Tapenade

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Tapenade
Cuillere de tapenade.jpg
TypeSpread
CourseHors d'œuvre
Place of originFrance
Region or stateProvence
Main ingredientsOlives, capers, olive oil

Tapenade (French pronunciation: ​[tapəˈnad], Occitan: tapenada [tapeˈnadɔ]) is a Provençal[1] name for a dish consisting of puréed or finely-chopped olives, capers, and olive oil.[2] Its name comes from the Provençal word for capers, tapenas (pronounced [taˈpenɔs]). It is a popular food in the south of France, where it generally is eaten as an hors d'œuvre spread on bread, but sometimes it is used to stuff poultry for a main course.

History of similar dishes[edit]

Tapenade in a mortar

Olive-based dishes with anchovies or vinegar are ubiquitous in Italian cuisine, documented in ancient Roman cookbooks dating back thousands of years before the appearance of the Occitan word, tapenade. One of the earliest known of such Italian recipes, Olivarum conditurae, appears in Columella's, De re Rustica, written in the first century AD.[3][4] Cato the Elder (234–149 B.C.) also includes a recipe for Epityrum, an olive spread very like a tapenade, in chapter 119 of his, "On Agriculture". The use of capers is the hallmark of recipes for "tapenade".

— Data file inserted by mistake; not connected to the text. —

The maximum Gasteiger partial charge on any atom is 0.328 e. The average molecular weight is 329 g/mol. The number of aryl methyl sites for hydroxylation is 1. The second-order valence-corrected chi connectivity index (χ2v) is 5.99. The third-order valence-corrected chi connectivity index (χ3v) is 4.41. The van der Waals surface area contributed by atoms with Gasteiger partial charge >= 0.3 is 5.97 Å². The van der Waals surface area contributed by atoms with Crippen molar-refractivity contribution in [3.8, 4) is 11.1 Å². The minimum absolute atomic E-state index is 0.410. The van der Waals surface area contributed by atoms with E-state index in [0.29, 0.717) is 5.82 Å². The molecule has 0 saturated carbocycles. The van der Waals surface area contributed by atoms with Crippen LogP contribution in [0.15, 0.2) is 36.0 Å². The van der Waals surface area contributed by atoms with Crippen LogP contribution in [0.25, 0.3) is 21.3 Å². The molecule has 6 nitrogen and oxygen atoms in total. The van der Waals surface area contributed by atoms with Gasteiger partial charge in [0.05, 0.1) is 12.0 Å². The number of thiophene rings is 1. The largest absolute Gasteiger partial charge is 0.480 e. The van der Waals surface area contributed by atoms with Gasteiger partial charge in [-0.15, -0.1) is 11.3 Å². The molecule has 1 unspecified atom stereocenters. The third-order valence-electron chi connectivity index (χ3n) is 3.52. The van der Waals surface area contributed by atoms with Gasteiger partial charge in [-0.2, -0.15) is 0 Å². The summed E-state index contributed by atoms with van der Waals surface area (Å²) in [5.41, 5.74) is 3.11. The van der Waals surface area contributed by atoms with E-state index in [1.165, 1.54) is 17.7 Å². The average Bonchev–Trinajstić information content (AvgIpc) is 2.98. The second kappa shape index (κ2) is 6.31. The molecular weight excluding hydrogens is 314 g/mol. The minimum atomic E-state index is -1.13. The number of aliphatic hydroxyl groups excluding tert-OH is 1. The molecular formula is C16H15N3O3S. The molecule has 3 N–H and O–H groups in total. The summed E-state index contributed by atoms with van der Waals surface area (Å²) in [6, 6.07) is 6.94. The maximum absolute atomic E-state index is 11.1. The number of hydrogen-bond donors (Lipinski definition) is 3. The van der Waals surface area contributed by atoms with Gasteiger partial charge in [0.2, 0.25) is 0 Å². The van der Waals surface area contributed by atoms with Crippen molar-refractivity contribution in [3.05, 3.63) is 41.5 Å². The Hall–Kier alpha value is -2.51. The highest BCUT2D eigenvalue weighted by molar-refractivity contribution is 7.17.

Sometimes tapenade is confused with New Orleans olive salad, a critical component in the New Orleans sandwich the muffaletta. New Orleans olive salad is more properly called a giardiniera. It also does not contain capers, but does contain cauliflower, carrots, and celery.[citation needed]

Preparation[edit]

Base ingredients of tapenade are capers and olive. The olives (most commonly black olive) and capers are chopped finely, crushed, or blended. Then olive oil is added gradually until the mixture becomes a paste. In various regions tapenade often is flavoured differently, with other ingredients such as garlic, herbs, anchovies, lemon juice, or brandy.

Serving[edit]

Tapenade may be used as part of an appetizer served as a topping on crackers, crusty bread, or crudités. It may be used as a condiment, as well. Tapenade also is used in preparing fish dishes.

See also[edit]

References[edit]

  1. ^ Wright, Clifford A. "What is Tapenade?". What is Tapenade?. Clifford A Wright. Retrieved 4 July 2011.
  2. ^ Food, BBC. "Tapenade". BBC Food. British Broadcasting Corporation. Retrieved 4 July 2011.
  3. ^ "Olivarum Conditurae (from Columella's de re Rustica)". Retrieved 2013-01-20.
  4. ^ "De Re Rustica of Columella". Loeb Classical Library edition. 1941. Retrieved 2013-01-20.